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Britain's FT says allegations over Wirecard reporting are false

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Britain's Financial Times rejected as "baseless and false" any allegations accusing the newspaper or its reporters of market manipulation or unethical reporting in relation to German payments company Wirecard.

[LONDON] Britain's Financial Times rejected as "baseless and false" any allegations accusing the newspaper or its reporters of market manipulation or unethical reporting in relation to German payments company Wirecard.

On Monday Frankfurter Allgemeine Zeitung reported that German authorities have opened an investigation into an FT journalist over reports about Wirecard.

The FT has published a series of reports alleging fraud and creative accounting at Wirecard, which the Germany company has rejected as defamatory, saying it would sue the newspaper.

German and European financial market watchdogs on Monday ordered a ban on short-selling shares in the payment processing firm, sending the stock price soaring after a weeks-long rollercoaster ride over fraud allegations.

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In Bonn, market supervisor Bafin said in a statement that it issued a decree "forbidding the establishment of new net short-selling positions in Wirecard AG shares or to increase existing net short-selling positions" for two months.

Short-sellers borrow shares, sell them on the market and later buy them back. If the price of the shares has fallen, the difference in price is profit for the short-seller, making the practice in essence a bet on falling stock prices.

In a separate statement, the European Securities and Markets Authority (ESMA) said it "issued an official opinion agreeing to an emergency short-selling prohibition" on Wirecard shares.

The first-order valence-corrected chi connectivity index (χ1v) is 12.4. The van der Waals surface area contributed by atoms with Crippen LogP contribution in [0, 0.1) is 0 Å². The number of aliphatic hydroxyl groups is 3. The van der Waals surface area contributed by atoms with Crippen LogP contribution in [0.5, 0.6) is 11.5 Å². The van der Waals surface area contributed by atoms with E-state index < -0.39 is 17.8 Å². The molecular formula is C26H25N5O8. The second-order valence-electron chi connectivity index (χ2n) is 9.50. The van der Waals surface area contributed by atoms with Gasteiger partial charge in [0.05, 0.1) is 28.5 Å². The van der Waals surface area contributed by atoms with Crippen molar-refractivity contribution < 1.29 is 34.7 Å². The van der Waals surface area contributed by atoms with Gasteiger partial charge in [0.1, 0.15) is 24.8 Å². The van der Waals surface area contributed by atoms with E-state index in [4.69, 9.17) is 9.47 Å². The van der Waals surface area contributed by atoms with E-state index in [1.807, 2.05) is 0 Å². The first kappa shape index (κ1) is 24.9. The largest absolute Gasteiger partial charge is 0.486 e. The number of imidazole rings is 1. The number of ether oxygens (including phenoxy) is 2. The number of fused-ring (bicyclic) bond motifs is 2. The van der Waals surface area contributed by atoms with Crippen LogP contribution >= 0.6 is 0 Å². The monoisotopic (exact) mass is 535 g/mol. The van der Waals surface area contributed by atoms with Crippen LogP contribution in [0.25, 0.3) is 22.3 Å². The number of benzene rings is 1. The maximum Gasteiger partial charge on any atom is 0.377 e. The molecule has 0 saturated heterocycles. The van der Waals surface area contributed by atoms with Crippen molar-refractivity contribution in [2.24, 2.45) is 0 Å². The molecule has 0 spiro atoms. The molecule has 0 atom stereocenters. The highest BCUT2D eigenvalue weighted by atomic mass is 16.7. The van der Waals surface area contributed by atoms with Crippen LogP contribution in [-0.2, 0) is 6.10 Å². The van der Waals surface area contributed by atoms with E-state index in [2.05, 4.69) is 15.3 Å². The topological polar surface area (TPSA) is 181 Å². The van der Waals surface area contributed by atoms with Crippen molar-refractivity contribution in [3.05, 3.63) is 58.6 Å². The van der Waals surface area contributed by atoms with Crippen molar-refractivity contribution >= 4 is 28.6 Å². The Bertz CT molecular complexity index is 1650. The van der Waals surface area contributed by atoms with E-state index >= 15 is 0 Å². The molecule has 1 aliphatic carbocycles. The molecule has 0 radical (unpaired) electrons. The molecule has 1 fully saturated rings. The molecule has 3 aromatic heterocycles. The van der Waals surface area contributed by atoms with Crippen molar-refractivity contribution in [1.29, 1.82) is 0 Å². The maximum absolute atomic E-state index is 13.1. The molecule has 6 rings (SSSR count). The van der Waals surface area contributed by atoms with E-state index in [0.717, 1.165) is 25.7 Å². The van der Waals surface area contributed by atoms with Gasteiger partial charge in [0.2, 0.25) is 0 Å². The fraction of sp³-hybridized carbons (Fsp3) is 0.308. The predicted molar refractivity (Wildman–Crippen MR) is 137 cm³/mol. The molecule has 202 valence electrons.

The firm's stock market woes "are adverse events or developments which constitute a serious threat to market confidence in Germany," the authority said, making the ban an "appropriate and proportionate" response.

Munich-based Wirecard said in a statement that it welcomed "all measures" by regulators that contribute to "quickly clearing up" the matter.

The financial wunderkind's troubles over the past three weeks are all traceable back to allegations of fraud in its Singapore office.

A series of investigative articles in the Financial Times (FT) alleged accounting trickery to pad the books in the firm's Asian operations.

Wirecard has called the allegations "defamatory" and said it plans legal action against the British newspaper.

Meanwhile Bafin and Munich prosecutors have launched investigations into market manipulation in relation to the reports.

It is far from the first time Wirecard - a puzzle to many investors thanks to its complex business model - has been subject to attacks by short-sellers, with previous episodes in 2008 and 2014 also linked to fraud allegations.

The firm was launched in 1999 as a processor for electronic payments, at a time when major banks were ignoring the field and the embryonic financial technology or "fintech" scene.

Wirecard's star rose as online retail took off, with one major revenue stream from guaranteeing payments for corporate clients like airlines or online pharmacies.

Late last year, Wirecard elbowed Germany's second-biggest lender Commerzbank out of the prestigious DAX index.

In Frankfurt trading, shares in the group had jumped 12.4 per cent by 12.45 am (1145 GMT) to trade at 112.25 euros (S$172.03), against a market down 0.3 per cent.

REUTERS,AFP